On average, people normally shed 50 to 100 hairs a day. This usually doesn’t cause noticeable thinning of scalp hair because new hair grows in at the same time. Hair loss occurs when this cycle of hair growth and shedding is disrupted or when the hair follicle is destroyed and replaced with scar tissue.
What Are the Risk Factors for Hair Loss?
So, what causes hair loss? There is more than one answer. While most hair loss is not associated with systemic or internal disease, hair may simply thin because of predetermined genetic factors and the overall aging process. Many men and women may notice mild physiologic thinning of hair starting in their 30s and 40s. Life changes, including illness, emotional trauma, protein deprivation, and hormonal changes like those in pregnancy, puberty and menopause also may cause hair loss.
To understand the risk factors and causes more in depth, we must look at family history, hormonal changes, medical conditions, and medications.
The most common cause of hair loss is a hereditary condition called male-pattern baldness or female-pattern baldness. It usually occurs over time and in predictable patterns (i.e. a receding hairline or bald spots in men and thinning hair in women).
Hereditary also affects the age at which you begin to lose hair, the rate of hair loss and the extent of baldness. Pattern baldness is most common in men and can begin as early as puberty, which may involve both hair thinning and miniaturization (hair becomes soft, fine and short).
Genetic hair loss is the most common cause of hair loss. The gene can be inherited from either your mother’s or father’s side of the family, though you’re more likely to have it if both of your parents had hair loss.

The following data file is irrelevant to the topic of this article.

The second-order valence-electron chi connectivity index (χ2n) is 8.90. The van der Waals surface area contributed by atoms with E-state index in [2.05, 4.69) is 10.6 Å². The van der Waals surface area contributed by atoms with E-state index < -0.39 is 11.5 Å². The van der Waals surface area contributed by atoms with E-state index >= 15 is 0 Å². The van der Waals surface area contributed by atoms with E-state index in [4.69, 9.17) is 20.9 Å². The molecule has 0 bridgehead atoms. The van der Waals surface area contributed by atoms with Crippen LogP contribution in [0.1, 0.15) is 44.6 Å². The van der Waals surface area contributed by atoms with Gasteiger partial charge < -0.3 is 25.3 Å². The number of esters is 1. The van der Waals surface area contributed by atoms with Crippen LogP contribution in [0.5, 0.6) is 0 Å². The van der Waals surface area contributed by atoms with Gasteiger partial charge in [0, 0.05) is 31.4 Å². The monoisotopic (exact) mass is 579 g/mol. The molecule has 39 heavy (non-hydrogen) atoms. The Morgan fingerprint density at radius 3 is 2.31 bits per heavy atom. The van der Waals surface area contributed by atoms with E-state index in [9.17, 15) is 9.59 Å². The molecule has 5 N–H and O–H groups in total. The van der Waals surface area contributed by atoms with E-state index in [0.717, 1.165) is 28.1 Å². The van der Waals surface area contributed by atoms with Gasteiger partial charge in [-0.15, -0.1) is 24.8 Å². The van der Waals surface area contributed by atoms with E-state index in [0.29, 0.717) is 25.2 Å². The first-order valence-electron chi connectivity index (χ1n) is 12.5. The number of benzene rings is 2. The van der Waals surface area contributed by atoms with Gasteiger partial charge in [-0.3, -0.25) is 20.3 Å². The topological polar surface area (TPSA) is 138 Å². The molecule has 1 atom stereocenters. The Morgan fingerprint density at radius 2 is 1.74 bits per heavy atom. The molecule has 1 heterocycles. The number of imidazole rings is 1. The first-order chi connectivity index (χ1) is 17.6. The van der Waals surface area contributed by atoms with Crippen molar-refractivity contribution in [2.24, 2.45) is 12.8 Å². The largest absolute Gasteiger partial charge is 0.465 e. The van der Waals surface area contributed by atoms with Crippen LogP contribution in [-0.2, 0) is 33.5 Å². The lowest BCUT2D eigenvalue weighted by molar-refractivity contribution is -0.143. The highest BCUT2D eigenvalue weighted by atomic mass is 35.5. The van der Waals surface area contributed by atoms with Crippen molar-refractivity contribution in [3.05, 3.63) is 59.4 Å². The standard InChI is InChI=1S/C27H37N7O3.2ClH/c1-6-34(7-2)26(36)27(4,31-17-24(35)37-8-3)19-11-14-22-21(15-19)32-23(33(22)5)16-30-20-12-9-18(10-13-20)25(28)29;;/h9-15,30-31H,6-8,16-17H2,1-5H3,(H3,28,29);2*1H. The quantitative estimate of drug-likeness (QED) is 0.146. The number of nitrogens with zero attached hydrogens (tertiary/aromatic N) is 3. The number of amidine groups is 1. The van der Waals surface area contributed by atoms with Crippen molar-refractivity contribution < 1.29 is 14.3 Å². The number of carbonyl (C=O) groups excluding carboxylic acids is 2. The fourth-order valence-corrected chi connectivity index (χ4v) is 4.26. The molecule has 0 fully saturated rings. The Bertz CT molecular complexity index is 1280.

Hormonal Changes and Medical Conditions
A variety of conditions can cause hair loss, including:
• Hormonal Changes: Hormonal changes can cause temporary hair loss. This could be due to pregnancy, childbirth or the onset of menopause. Hormone levels are also affected by the thyroid gland, so thyroid problem may cause hair loss.
• Patchy Hair Loss: This type of hair loss occurs when the body’s immune system attacks hair follicles, causing sudden hair loss that leaves smooth, roundish bald patches on the skin.
• Scalp Infections: Infections, such as ringworm, can invade the hair and skin of your scalp, leading to patches of hair loss. Once infections are treated, hair generally grows back.
• Other Skin Disorders: Diseases that cause scarring may result in permanent loss at the scarred areas.
• Hair-Pulling Disorder: This condition, also known as trichotillomania, causes people to have an irresistible urge to pull out their hair, whether it’s from the scalp, the eyebrows or other areas of the body.
Hair loss can be cause by drugs used for cancer, arthritis, depression, heart problems, high blood pressure, and birth control. Intake of too much vitamin A is also what causes hair loss.
Other Causes of Hair Loss
Hair loss can also result from the following:
• Radiation Therapy to the Head: The hair may not grow back the same as it was before.
• A Trigger Event: Many people experience a general thinning of hair several months after a physical or emotional shock such as sudden or excessive weight loss, a high fever, surgery or a death in the family. This type of hair loss is temporary.
• Certain Hairstyles and Treatments: Excessive hairstyling or hairstyles that pull your hair tight, such as braids or cornrows, can cause this condition. Hot oil hair treatments and permanents can cause inflammation of hair follicles that leads to hair loss. If scarring occurs, hair loss is permanent.
• Telogen Effluvium: This condition occurs after pregnancy, major surgery, drastic weight loss or extreme stress, in which you shed large amounts of hair every day, usually when shampooing, styling or brushing. It can also be a side effect of certain medications such as antidepressants, beta-blockers and nonsteroidal anti-inflammatory drugs.
Schedule a Consultation
If you or someone you know experience hair loss, it may be time to discuss a prevention and treatment plan with your doctor. The form of treatment will depend on the cause of your condition.
Join our many satisfied patients, and schedule an appointment with Sleep MD NYC today, for treatment options.